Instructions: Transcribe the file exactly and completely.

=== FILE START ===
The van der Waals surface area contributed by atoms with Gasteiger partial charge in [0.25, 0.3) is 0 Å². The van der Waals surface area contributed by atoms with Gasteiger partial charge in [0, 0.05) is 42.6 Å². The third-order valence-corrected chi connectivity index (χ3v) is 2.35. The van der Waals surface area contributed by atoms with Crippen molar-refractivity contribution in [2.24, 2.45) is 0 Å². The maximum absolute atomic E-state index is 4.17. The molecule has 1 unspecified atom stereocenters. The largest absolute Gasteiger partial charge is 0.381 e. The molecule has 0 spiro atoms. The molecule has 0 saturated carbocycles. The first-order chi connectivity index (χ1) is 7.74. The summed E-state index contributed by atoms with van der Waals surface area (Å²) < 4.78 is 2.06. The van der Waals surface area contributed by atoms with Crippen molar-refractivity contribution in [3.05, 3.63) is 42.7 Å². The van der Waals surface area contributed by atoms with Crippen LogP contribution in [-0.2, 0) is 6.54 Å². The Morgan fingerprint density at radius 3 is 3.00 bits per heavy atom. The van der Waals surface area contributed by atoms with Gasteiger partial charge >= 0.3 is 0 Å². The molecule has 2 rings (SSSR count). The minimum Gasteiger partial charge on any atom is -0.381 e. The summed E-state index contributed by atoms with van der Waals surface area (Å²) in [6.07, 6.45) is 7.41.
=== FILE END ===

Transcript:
The van der Waals surface area contributed by atoms with Gasteiger partial charge in [0.25, 0.3) is 0 Å². The van der Waals surface area contributed by atoms with Gasteiger partial charge in [0, 0.05) is 42.6 Å². The third-order valence-corrected chi connectivity index (χ3v) is 2.35. The van der Waals surface area contributed by atoms with Crippen molar-refractivity contribution in [2.24, 2.45) is 0 Å². The maximum absolute atomic E-state index is 4.17. The molecule has 1 unspecified atom stereocenters. The largest absolute Gasteiger partial charge is 0.381 e. The molecule has 0 spiro atoms. The molecule has 0 saturated carbocycles. The first-order chi connectivity index (χ1) is 7.74. The summed E-state index contributed by atoms with van der Waals surface area (Å²) < 4.78 is 2.06. The van der Waals surface area contributed by atoms with Crippen molar-refractivity contribution in [3.05, 3.63) is 42.7 Å². The van der Waals surface area contributed by atoms with Crippen LogP contribution in [-0.2, 0) is 6.54 Å². The Morgan fingerprint density at radius 3 is 3.00 bits per heavy atom. The van der Waals surface area contributed by atoms with Gasteiger partial charge >= 0.3 is 0 Å². The molecule has 2 rings (SSSR count). The minimum Gasteiger partial charge on any atom is -0.381 e. The summed E-state index contributed by atoms with van der Waals surface area (Å²) in [6.07, 6.45) is 7.41.